Should you be visiting Piccadilly Circus during a short-break in London (and why wouldn’t you be?), chances are you may well use the London Underground – or the Tube, as it’s affectionately known by locals. And if you do, it’s highly likely you’ll get out at Piccadilly Circus station. For many of the millions of commuters and tourists who use the Tube daily, this underground urban train network serves as a means to an end; many probably don’t take in an enormous amount when they’re using it, just as much as they need to before they emerge again into the open air. But Piccadilly Circus is one stop on the network that’s hard to forget quickly – it leaves quite the impression.
Why is this? Well, partly because of how busy it is. In 1907, just a year after it opened to the general public, 1.5 million passengers passed through it; fifteen years later in 1922 that figure had swelled considerably to 18 million people. And, over the last four years, it’s averaged out at a staggering 42.2 million passengers per calendar year. Undoubtedly, located right in the heart of Central London’s West End district, it’s a spectacularly bustling stop; if you stand still in its concourse during rush hour there’s a danger you might get swept away by the crowds. Genuinely.
But it would be a shame should that happen. Because, architecturally speaking, Piccadilly Circus London Tube station is a pearler of a place. First, it’s one of the few stations of the network to be entirely subterranean; no part of it at rises above ground. And, second, when you ascend via the escalators from one of the four platforms that serve the Piccadilly and Bakerloo lines, you’ll discover the aforementioned concourse is entirely circular; indeed, once you’ve passed through the barriers from the escalators and into the concourse proper to reach one of the exits (probably on the way to where you’re staying; for instance, one of the hotels near Piccadilly Circus Tube station), you’ll find that should you not actually exit the station you’ll simply walk round and round in a hoop-shape; like going round and round a roundabout.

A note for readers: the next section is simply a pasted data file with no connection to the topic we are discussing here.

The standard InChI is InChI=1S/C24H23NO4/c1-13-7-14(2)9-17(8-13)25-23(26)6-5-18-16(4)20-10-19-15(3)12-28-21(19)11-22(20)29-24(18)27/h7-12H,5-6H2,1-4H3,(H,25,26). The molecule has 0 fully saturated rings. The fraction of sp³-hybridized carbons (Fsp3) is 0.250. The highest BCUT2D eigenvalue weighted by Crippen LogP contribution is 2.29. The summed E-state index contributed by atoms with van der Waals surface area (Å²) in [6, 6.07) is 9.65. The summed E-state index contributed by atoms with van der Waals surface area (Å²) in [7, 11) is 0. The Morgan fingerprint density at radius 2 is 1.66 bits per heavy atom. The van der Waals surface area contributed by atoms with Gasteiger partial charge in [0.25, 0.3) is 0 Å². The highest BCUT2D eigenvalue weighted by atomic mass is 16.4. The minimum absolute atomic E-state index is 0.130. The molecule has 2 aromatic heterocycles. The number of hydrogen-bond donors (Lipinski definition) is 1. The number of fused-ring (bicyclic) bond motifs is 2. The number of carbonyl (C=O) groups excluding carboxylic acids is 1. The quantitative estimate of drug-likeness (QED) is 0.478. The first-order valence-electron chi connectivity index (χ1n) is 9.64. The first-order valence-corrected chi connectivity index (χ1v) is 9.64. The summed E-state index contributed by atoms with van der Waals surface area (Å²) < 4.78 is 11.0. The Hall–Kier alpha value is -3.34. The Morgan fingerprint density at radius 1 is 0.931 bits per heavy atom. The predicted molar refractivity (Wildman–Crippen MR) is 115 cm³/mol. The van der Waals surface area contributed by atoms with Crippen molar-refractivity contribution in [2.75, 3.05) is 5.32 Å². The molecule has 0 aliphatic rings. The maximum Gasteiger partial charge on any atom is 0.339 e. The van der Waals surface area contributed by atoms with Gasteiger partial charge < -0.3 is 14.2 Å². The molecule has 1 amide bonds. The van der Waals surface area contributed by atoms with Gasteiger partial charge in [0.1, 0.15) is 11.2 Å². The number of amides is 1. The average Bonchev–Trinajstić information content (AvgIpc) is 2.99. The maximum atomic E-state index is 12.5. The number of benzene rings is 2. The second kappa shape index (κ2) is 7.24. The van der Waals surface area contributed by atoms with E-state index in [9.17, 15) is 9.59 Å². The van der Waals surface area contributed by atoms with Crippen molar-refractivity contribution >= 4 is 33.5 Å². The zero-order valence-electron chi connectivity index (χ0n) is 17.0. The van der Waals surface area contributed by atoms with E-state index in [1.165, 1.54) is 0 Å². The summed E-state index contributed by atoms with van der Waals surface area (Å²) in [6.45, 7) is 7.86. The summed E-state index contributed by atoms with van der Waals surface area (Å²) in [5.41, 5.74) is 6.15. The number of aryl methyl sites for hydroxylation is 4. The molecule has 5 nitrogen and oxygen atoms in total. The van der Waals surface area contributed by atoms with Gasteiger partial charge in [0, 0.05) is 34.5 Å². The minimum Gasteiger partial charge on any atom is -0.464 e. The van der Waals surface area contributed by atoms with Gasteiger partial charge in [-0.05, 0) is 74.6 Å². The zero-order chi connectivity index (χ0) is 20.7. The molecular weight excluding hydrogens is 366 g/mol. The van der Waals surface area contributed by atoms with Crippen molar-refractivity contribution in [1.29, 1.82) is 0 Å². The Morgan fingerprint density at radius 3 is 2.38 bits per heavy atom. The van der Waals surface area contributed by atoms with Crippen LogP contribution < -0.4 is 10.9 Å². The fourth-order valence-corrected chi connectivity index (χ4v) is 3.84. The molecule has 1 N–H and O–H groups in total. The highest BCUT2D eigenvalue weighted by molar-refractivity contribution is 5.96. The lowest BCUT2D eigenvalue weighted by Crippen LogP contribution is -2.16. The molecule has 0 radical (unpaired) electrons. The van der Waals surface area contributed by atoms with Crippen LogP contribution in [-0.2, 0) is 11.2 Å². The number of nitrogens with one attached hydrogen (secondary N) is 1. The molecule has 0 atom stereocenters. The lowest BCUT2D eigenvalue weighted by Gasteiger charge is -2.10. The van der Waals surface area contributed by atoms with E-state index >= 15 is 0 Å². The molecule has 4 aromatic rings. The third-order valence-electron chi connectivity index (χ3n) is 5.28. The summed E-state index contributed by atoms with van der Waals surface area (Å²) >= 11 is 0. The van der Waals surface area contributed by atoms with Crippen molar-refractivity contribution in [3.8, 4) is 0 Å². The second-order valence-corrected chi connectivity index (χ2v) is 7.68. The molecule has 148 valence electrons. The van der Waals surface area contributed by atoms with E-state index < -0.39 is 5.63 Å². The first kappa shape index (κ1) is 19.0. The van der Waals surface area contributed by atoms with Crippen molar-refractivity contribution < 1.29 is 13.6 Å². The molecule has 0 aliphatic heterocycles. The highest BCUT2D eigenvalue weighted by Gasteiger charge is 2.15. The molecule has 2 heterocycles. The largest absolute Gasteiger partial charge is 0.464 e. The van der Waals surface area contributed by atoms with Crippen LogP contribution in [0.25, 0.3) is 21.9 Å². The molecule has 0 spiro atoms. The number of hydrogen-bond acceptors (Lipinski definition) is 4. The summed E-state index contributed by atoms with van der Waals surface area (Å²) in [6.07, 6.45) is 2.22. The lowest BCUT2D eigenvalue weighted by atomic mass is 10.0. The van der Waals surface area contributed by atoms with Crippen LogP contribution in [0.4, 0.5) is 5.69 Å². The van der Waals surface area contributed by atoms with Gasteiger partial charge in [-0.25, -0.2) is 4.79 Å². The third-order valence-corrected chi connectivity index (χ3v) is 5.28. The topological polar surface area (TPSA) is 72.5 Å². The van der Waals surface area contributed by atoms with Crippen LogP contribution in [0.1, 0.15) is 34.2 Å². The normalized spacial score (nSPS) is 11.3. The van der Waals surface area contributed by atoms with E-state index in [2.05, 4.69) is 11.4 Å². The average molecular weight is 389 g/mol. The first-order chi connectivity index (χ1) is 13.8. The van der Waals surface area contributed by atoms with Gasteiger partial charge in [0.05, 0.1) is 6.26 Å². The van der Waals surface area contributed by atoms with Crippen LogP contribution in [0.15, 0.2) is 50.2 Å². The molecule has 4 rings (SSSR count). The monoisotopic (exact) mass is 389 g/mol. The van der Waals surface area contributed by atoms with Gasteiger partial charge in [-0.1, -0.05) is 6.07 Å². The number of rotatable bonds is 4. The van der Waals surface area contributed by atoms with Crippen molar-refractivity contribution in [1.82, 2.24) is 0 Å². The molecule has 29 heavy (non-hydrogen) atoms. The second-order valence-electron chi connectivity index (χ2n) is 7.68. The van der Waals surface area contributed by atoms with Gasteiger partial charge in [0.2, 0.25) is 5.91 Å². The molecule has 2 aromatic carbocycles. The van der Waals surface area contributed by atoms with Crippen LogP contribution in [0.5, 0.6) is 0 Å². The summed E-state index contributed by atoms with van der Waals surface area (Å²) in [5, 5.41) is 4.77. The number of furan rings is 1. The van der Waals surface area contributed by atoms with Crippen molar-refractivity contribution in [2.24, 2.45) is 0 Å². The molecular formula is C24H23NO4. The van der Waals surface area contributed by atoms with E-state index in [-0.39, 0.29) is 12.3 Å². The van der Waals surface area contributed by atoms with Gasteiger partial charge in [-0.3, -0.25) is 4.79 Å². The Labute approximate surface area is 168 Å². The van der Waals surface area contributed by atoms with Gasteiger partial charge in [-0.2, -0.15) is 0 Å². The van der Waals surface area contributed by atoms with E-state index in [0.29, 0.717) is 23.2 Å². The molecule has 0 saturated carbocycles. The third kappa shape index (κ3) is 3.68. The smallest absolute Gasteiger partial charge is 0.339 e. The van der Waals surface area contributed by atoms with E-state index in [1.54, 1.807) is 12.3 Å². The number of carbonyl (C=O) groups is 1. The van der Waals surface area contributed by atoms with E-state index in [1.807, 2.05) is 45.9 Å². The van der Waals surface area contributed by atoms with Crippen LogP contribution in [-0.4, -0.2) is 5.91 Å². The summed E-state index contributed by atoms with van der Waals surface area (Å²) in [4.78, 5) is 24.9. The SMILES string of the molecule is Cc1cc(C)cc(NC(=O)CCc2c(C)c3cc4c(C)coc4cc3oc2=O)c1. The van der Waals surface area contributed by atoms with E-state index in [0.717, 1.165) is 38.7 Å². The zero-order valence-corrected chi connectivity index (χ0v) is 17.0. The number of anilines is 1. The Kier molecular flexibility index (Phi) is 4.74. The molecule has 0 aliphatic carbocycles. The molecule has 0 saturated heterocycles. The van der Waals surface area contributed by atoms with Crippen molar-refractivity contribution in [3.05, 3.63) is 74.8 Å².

Grade II-Listed since 1984, it also offers one of the finest examples of the beautiful Art Deco interior design ethos that graces many Tube stations, with its tiled floors and decorous but angular touches throughout – when the ticket hall was first constructed back in 1925 it was, in fact, graced with a giant mural of the world featuring London, fittingly for this Tube station itself, at its very centre.
It’s unclear what the future will hold for Piccadilly Tube station – it may well see renovation and thus major changes should the controversial over-ground Crossrail 2 railway network project go ahead in the next few years – so you’re well advised to give this unique underground train station a visit now. Trust me, it’ll prove unforgettable; with all the hustle-bustle and electricity, it’ll feel like you’re at the centre of the world.